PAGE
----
Washington Report: Bipartisan Summit on Health Reform and the Reconciliation Road Ahead

At the end of February, President Obama met with members of Congress during a bipartisan summit on health reform. This event, which lasted nearly seven hours, had been widely anticipated by Republicans and Democrats. While lawmakers were hopeful that the summit would produce a bipartisan agreement, no clear consensus was reached between the two parties. In fact, the summit further highlighted the vastly different approaches to health reform.

In addition to the Congressional attendees, several members of the Administration joined President Obama at the summit, including HHS Secretary Kathleen Sebelius, White House Office of Health Reform Director Nancy DeParle, and Vice President Joe Biden. Representatives from the Office of Management and Budget (OMB), the Joint Committee on Taxation (JCT), and the Congressional Budget Office (CBO) also attended. The folks from the Congress included the leadership of both parties, as well as the Chair and Ranking Member from the authorizing committees, which deal with healthcare.

Despite the lack of bipartisan agreement on health reform, this event highlighted President Obama’s more active role in pushing for enactment of a comprehensive reform bill. Prior to the summit, Obama released a healthcare proposal that contained significant modifications to the earlier passed Senate bill. The president’s proposal is important because it will likely set the foundation for budget reconciliation legislation that Congress will consider in the near future. The president’s proposal was designed to appease House Democrats, who have expressed opposition to many of the key provisions of the Senate bill.

Less than a week after the congressional bipartisan healthcare summit, President Obama indicated in a White House speech that he wants Congress to move quickly to pass healthcare reform legislation as early as late March before the Easter recess. The legislation will now include several new provisions proposed by the GOP including: proposals to provide an additional $50 million in grants for medical liability demonstrations; ways to increase doctor reimbursement if Medicaid is expanded; allowing high-deductible health plans to participate in the health insurance exchange; and using “medical professionals to conduct random undercover investigations of healthcare providers that receive reimbursements from Medicare, Medicaid and other federal programs.”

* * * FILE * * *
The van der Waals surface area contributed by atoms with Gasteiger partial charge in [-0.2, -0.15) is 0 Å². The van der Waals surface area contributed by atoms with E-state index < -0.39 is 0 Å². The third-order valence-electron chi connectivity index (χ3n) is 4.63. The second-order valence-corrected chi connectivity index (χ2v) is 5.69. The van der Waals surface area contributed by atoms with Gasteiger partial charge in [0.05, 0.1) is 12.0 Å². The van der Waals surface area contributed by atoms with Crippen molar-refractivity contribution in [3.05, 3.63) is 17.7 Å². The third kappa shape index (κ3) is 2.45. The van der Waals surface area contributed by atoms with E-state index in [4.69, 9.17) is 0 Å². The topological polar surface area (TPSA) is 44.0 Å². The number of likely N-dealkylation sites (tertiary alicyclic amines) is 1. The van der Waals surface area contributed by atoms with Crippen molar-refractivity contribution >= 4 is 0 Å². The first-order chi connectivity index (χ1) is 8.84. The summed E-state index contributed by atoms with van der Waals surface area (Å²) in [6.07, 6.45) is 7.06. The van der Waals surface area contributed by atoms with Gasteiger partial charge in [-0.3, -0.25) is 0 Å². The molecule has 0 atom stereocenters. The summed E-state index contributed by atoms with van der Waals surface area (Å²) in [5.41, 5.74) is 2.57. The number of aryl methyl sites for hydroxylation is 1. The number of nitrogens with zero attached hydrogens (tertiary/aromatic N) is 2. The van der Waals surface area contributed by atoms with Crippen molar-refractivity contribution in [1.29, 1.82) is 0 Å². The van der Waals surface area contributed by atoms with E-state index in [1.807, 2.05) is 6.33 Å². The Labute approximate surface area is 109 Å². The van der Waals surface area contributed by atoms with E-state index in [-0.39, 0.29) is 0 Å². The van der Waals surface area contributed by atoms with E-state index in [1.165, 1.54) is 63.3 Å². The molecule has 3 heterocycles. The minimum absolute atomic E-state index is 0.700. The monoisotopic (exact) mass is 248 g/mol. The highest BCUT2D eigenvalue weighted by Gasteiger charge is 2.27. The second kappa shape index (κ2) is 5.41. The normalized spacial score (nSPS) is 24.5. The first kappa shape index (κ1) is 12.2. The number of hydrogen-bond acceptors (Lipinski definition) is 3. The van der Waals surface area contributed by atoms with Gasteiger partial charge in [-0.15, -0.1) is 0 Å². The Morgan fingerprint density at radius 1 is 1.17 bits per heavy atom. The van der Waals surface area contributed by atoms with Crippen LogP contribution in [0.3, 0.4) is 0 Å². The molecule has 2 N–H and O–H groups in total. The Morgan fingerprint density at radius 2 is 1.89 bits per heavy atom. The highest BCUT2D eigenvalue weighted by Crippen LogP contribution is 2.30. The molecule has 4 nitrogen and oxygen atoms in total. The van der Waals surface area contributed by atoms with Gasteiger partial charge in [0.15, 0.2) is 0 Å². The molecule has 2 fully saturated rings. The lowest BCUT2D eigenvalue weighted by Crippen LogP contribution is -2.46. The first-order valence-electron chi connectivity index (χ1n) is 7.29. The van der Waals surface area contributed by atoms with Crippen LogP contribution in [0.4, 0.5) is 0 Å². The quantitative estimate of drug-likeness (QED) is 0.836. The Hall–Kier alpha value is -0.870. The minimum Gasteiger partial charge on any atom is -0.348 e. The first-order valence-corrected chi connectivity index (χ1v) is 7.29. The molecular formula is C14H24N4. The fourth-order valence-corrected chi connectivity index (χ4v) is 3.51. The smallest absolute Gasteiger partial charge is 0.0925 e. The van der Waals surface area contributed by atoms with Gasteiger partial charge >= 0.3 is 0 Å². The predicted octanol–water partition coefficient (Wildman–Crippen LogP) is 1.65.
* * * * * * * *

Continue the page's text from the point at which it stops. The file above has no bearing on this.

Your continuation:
Whether this effort wins over some needed Republican support is still up in the air. Ultimately, this is the best last shot the White House has for reviving its top domestic priority. Meanwhile, Congressional Democrats continue their own negotiations on healthcare legislation and a procedural strategy to achieve passage. It is widely anticipated that the congressional Democratic leadership will pursue healthcare reform though the budget reconciliation process.

Budget reconciliation is the only method for Democrats to enact comprehensive health care reform. Under this scenario, House Democrats would agree to pass the Senate bill with the understanding that significant changes would be made through reconciliation. Senate leaders are working on a strategy to ensure that 50 senators would support reconciliation, partly to alleviate concerns among House Democrats about passing the Senate bill before the reconciliation bill.

Because reconciliation can only be used to address revenue and spending provisions, a third “policy” bill may have to be voted on. This bill would address those issues not having a direct impact on the budget, such as abortion. Many of these controversial issues remain unresolved and could ultimately spell disaster for Democrats’ efforts to pass a comprehensive package.

About the Author

Robert Betz Ph.D.

Robert Betz, Ph.D., is president of Robert Betz Associates, Inc. (RBA), a well-established federal health policy consulting firm located in the Washington, D.C. area. Additionally, Dr. Betz is an adjunct professor teaching at The George Washington University where he specializes in political science and health policy. For more information about RBA, visit www.robertbetz.com.

1 Comment on "Washington Report: Bipartisan Summit on Health Reform and the Reconciliation Road Ahead"

  1. Dems are willing to take annithyg at all if it is called health reform’ without reading it for themselves. Republicans and independents aren’t.The government has no Constituitonal power to force 300 million people to enrich insurance companies and big Pharma by being required to purchase sucky policies they would never have chosen for themselves. And medicare being cut $500 billion just as those who paid in all their lives get up to the point of needing the expensive care shows precisely why government should not be trusted with our health care.The question is, why on earth do Dems who know what is in the bill want it to be passed?And most PEOPLE I know don’t care about government run option’ in the scheme of things. Once government has designed the sucky policy and limited our choices to what we can get, and shielded the committee deciding what is cost effective’ enough to be given out as health care, and drastically raised the premiums, it is little matter who administers the sucky policy.Who protects us from our government? At least now we can sue insurers.

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